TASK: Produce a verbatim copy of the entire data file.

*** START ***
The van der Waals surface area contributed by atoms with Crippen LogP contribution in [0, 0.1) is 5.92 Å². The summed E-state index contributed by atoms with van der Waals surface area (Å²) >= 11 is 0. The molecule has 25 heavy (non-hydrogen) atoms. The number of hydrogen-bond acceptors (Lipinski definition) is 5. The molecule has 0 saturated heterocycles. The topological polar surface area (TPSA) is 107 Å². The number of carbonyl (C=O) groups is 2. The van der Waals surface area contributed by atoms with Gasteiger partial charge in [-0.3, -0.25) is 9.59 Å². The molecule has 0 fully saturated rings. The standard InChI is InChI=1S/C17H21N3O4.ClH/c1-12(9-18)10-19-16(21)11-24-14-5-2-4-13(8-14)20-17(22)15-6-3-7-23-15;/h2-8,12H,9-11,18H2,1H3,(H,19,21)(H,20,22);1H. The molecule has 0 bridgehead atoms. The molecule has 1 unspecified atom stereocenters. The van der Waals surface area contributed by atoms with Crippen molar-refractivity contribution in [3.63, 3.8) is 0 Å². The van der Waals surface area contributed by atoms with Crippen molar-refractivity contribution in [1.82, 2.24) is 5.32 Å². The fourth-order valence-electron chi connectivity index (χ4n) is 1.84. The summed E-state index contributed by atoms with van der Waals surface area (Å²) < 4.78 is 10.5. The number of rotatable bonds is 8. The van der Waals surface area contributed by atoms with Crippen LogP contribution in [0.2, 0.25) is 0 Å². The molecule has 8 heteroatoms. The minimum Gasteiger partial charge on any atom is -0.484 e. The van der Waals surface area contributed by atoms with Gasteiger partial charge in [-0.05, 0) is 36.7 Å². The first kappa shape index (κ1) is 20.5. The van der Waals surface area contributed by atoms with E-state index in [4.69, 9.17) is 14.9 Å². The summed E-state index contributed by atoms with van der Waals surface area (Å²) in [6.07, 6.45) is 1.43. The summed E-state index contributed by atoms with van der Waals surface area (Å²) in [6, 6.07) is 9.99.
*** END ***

The van der Waals surface area contributed by atoms with Crippen LogP contribution in [0, 0.1) is 5.92 Å². The summed E-state index contributed by atoms with van der Waals surface area (Å²) >= 11 is 0. The molecule has 25 heavy (non-hydrogen) atoms. The number of hydrogen-bond acceptors (Lipinski definition) is 5. The molecule has 0 saturated heterocycles. The topological polar surface area (TPSA) is 107 Å². The number of carbonyl (C=O) groups is 2. The van der Waals surface area contributed by atoms with Gasteiger partial charge in [-0.3, -0.25) is 9.59 Å². The molecule has 0 fully saturated rings. The standard InChI is InChI=1S/C17H21N3O4.ClH/c1-12(9-18)10-19-16(21)11-24-14-5-2-4-13(8-14)20-17(22)15-6-3-7-23-15;/h2-8,12H,9-11,18H2,1H3,(H,19,21)(H,20,22);1H. The molecule has 0 bridgehead atoms. The molecule has 1 unspecified atom stereocenters. The van der Waals surface area contributed by atoms with Crippen molar-refractivity contribution in [3.63, 3.8) is 0 Å². The van der Waals surface area contributed by atoms with Crippen molar-refractivity contribution in [1.82, 2.24) is 5.32 Å². The fourth-order valence-electron chi connectivity index (χ4n) is 1.84. The summed E-state index contributed by atoms with van der Waals surface area (Å²) < 4.78 is 10.5. The number of rotatable bonds is 8. The van der Waals surface area contributed by atoms with Crippen LogP contribution in [0.2, 0.25) is 0 Å². The molecule has 8 heteroatoms. The minimum Gasteiger partial charge on any atom is -0.484 e. The van der Waals surface area contributed by atoms with Gasteiger partial charge in [-0.05, 0) is 36.7 Å². The first kappa shape index (κ1) is 20.5. The van der Waals surface area contributed by atoms with E-state index in [4.69, 9.17) is 14.9 Å². The summed E-state index contributed by atoms with van der Waals surface area (Å²) in [6.07, 6.45) is 1.43. The summed E-state index contributed by atoms with van der Waals surface area (Å²) in [6, 6.07) is 9.99.